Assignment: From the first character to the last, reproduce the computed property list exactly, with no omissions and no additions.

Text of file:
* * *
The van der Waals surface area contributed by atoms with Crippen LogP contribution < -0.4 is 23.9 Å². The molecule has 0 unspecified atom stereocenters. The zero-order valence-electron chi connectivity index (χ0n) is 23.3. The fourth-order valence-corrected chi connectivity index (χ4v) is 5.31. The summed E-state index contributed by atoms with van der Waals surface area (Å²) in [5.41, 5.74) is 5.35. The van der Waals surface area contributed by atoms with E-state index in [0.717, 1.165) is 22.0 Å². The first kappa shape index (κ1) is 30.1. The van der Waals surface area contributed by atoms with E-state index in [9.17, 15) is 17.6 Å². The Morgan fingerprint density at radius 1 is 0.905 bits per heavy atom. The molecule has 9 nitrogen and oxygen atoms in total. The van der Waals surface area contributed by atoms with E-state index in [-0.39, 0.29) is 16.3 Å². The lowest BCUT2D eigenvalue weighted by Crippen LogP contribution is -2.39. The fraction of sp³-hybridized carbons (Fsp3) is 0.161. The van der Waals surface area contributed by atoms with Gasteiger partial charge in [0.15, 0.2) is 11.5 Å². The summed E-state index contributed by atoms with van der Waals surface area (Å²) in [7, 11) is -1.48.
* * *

The van der Waals surface area contributed by atoms with Crippen LogP contribution < -0.4 is 23.9 Å². The molecule has 0 unspecified atom stereocenters. The zero-order valence-electron chi connectivity index (χ0n) is 23.3. The fourth-order valence-corrected chi connectivity index (χ4v) is 5.31. The summed E-state index contributed by atoms with van der Waals surface area (Å²) in [5.41, 5.74) is 5.35. The van der Waals surface area contributed by atoms with E-state index in [0.717, 1.165) is 22.0 Å². The first kappa shape index (κ1) is 30.1. The van der Waals surface area contributed by atoms with E-state index in [9.17, 15) is 17.6 Å². The Morgan fingerprint density at radius 1 is 0.905 bits per heavy atom. The molecule has 9 nitrogen and oxygen atoms in total. The van der Waals surface area contributed by atoms with E-state index in [-0.39, 0.29) is 16.3 Å². The lowest BCUT2D eigenvalue weighted by Crippen LogP contribution is -2.39. The fraction of sp³-hybridized carbons (Fsp3) is 0.161. The van der Waals surface area contributed by atoms with Gasteiger partial charge in [0.15, 0.2) is 11.5 Å². The summed E-state index contributed by atoms with van der Waals surface area (Å²) in [7, 11) is -1.48.